Networking technology has completely changed the devices and systems that our industry installs today. Piggy backing on existing IP network connections and devices has provided profound benefits for our customers, while in some cases reducing installation and system costs. Everybody wins.
The most valuable and effective IP networking connectivity is Wi-Fi, providing wireless communications for IoT and system devices, with their transmissions and supervision carried through the air.
While Wi-Fi has become ubiquitous there can be difficulties when there’s a concentration of separate IP/Wi-Fi networks that can interfere with each other due to radio spectrum congestion. For example, from my desk in downtown Chicago my cell phone detects around a dozen Wi-Fi access points from my systems and my neighbors.
This Wi-Fi congestion is illustrated in the following screenshot, which is only a portion of the networks I referenced:
As you can see, there are a number of networks that are on the same Wi-Fi 802.11ac 5 GHz channel (44) and potentially will interfere with each other.
To enhance Wi-Fi capabilities the standards body has released 802.11ax, which is also termed as Wi-Fi 6. Apparently, the powers that be have decided to make Wi-Fi terminology easier for all by using simple numbers. Wi-Fi 6 operates at 2.4 GHz and 5 GHz, and its fellow Wi-Fi 6E technology works at 6 GHz. Using 6 GHz, which hasn’t yet been used by previous Wi-Fi technologies, will open new channels and allow for more overlapping Wi-Fi coverage with minimal interference.
The potential performance numbers for the new Wi-Fi 6 remote devices and access points are quite impressive, with a potential of 9608 Mbits/sec, which compares to the existing 802.11ac (Wi-Fi 5) at 6933 Mbits/sec and 600 Mbits/sec for the 10-year-old 802.11n (Wi-Fi 4).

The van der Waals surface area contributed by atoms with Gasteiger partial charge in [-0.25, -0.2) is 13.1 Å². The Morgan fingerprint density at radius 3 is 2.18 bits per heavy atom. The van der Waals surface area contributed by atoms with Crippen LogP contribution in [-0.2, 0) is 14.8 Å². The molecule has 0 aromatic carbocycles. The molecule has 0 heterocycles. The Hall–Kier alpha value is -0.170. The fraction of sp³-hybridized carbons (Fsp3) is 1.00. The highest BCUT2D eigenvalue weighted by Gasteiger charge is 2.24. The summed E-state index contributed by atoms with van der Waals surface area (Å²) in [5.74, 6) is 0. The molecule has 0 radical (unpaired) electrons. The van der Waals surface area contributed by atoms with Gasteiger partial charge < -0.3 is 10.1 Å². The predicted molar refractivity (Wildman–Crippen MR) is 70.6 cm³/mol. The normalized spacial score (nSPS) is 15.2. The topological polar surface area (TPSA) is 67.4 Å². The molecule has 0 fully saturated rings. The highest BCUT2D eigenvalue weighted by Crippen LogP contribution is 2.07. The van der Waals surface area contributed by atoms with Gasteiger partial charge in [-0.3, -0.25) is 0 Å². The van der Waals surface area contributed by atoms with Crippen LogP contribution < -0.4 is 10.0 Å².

Using a combination of technologies allows Wi-Fi 6 access points and devices to communicate multiple streams of two-way data simultaneously. Wi-Fi 6 “beamforming” directs signals directly toward the remote device from the access point, while orthogonal frequency division multiple access (OFDMA) provides a method where multiple devices can be communicated with using the same signal packets on different sub-frequencies.
Other important Wi-Fi 6 upgrades include more comprehensive encryption (WP3) and can increase the battery life of devices with Target Wake Time (TWT), where the access point can in essence “wake up” the radios in devices that haven’t been transmitting, reducing battery wear.
Wi-Fi 6E provides the benefits of Wi-Fi 6 while transmitting on the 6GHz frequency band, which can provide 1,200 MHz of usable bandwidth to deliver high amounts of data over shorter distances.
“Wi-Fi 6E provides the benefits of Wi-Fi 6 while transmitting on the 6GHz frequency band which can provide 1,200 MHz of usable bandwidth to deliver high amounts of data over shorter distances.”
As we have seen in the past, the initial devices with Wi-Fi 6 available will be expensive, but just like with other technologies the prices will fall and Wi-Fi 6 is backwards compatible with Wi-Fi 5 (802.11ac) devices. And if the full potential of a Wi-Fi 6 or 6E access point is to be used, all communicating devices must have the Wi-Fi 6 protocols included.
Once Wi-Fi 6 becomes a common type of access point, the advantages for security systems will likely be seen by wireless IP camera streams, which can be bigger bandwidth than previous wireless video connectivity.
One subtle advantage of Wi-Fi 6 is that the data throughputs will be close to or exceed that of cabled Ethernet, making either type of connection suitable for high-bandwidth usage.
The requirements for available network bandwidth will never decrease; look at the explosion of streaming services that rely on Wi-Fi to deliver the final connection from the internet to their video monitor. Wi-Fi 6 is just the next phase in increased wireless communication bandwidth, and we can all benefit.